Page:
This is what really draws people together in sports. People feel a certain joyful catharsis in having someone or something to cheer against. That feeling can scale to broad groups. Such is the power of rivalry.

Naturally, culture being what it is, you can find rivalry in just about everything. Some people believe climbing Mount Everest isn’t a real achievement; climbing K2 is. In the culinary world, whole regions of the United States are divvied up on the basis of their barbecue preferences. (I, for one, will gladly stand with the vinegar-base over the tomato-base any day.) Meanwhile, in technology, there’s Apple versus PC; the only winners are the marketing departments.

These preferences come from very simple, ultimately-random things. As I wrote before, this is what makes our brain a recommendation engine. Early preferences imprinted by our unique combination of age, place, tradition, and peer examples funnel us toward future preferences that we think are somehow deeply individualized and wholly unique. They aren’t.

Regardless of origin and reason, it feels great to cheer against something. It feels even better to fight against something. This is concerning.

Fighting The Good Fight

I sometimes feel uneasy when I read Robert Greene’s 33 Strategies of War. This is because I regularly avoid the very first strategy: DECLARE WAR ON YOUR ENEMIES.

What enemies? I see no enemies. As I wrote at the start, even the people I dislike are not my enemies, per se, and I try my best to not make them my enemies. That’s … undignified.

And short of having strangers put on a villain’s costume (i.e., team uniforms), I cannot actively strive to see someone else lose. I don’t want anyone to lose anything. I’m here to help people. That’s why I write this stuff.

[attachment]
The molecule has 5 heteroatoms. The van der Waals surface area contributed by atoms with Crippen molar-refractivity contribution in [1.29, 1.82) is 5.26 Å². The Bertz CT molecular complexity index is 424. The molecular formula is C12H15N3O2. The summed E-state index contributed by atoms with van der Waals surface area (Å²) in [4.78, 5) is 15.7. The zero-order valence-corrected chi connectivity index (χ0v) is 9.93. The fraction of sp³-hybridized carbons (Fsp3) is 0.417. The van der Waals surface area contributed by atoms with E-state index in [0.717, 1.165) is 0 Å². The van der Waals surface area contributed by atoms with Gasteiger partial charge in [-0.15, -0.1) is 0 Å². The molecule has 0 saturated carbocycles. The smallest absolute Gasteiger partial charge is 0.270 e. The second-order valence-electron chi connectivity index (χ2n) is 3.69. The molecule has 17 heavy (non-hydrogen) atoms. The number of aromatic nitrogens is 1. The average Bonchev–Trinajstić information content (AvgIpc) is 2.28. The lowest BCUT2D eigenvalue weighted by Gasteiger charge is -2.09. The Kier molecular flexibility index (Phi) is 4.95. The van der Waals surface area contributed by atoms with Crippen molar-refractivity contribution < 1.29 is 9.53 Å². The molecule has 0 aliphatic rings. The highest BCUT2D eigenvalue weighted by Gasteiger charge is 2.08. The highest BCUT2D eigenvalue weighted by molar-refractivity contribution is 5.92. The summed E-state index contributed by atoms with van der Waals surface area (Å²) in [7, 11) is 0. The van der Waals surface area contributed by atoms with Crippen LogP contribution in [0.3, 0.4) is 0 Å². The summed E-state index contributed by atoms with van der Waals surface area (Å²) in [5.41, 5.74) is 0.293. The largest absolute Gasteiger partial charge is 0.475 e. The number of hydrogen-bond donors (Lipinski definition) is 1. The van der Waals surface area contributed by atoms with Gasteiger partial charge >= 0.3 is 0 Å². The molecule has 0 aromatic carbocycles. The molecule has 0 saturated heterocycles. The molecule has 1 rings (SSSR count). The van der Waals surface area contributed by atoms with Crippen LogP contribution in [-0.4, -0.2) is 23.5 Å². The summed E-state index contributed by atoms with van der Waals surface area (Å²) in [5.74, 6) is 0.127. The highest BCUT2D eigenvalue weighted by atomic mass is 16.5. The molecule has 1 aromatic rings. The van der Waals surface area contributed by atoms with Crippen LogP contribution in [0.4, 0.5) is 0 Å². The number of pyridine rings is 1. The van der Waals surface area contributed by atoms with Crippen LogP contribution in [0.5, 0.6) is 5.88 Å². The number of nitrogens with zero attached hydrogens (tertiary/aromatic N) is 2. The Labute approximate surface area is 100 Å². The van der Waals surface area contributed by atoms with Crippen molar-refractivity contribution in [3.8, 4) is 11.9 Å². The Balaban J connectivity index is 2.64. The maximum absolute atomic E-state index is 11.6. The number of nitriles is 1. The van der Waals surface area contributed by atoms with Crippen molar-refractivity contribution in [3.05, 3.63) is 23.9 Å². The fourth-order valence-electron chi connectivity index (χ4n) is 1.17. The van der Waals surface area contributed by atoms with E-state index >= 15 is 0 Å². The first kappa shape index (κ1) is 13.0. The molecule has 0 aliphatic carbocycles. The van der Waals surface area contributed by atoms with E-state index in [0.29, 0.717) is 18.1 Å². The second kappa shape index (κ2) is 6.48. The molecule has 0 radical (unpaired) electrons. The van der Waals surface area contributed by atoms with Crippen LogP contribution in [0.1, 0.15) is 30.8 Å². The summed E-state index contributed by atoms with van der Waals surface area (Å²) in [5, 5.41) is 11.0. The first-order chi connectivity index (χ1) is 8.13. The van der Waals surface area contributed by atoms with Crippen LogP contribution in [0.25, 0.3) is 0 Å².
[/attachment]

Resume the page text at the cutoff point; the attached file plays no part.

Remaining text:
So again, reading Greene’s book can be a strange experience. It is the second-yet-final book I’ll feature from his fantastic oeuvre and it is an acquired taste. One that you should acquire. Because you should fight. We should all fight.

Consider the following, emphasis added:

Focus on an enemy. It can be someone who blocks your path or sabotages you; it can be someone who has hurt you or someone who has fought you unfairly; it can be a value or an idea that you loathe and that you see in an individual or group. It can be an abstraction: stupidity, smugness, vulgar materialism.

Greene does this often in the book. He expands the potential target of the 33 Strategies towards underlying weaknesses of humanity and culture. This is vital. Otherwise, I’d ignore this work as an ersatz rendition of Machiavelli’s The Prince. But Greene is better than that. His work is richer, more helpful.

Consider what happens when we don’t declare an enemy:  

Do not listen to people who say that the distinction between friend and enemy is primitive and passe. They are just disguising their fear of conflict behind a front of false warmth, to infect you with the vagueness that inflicts them.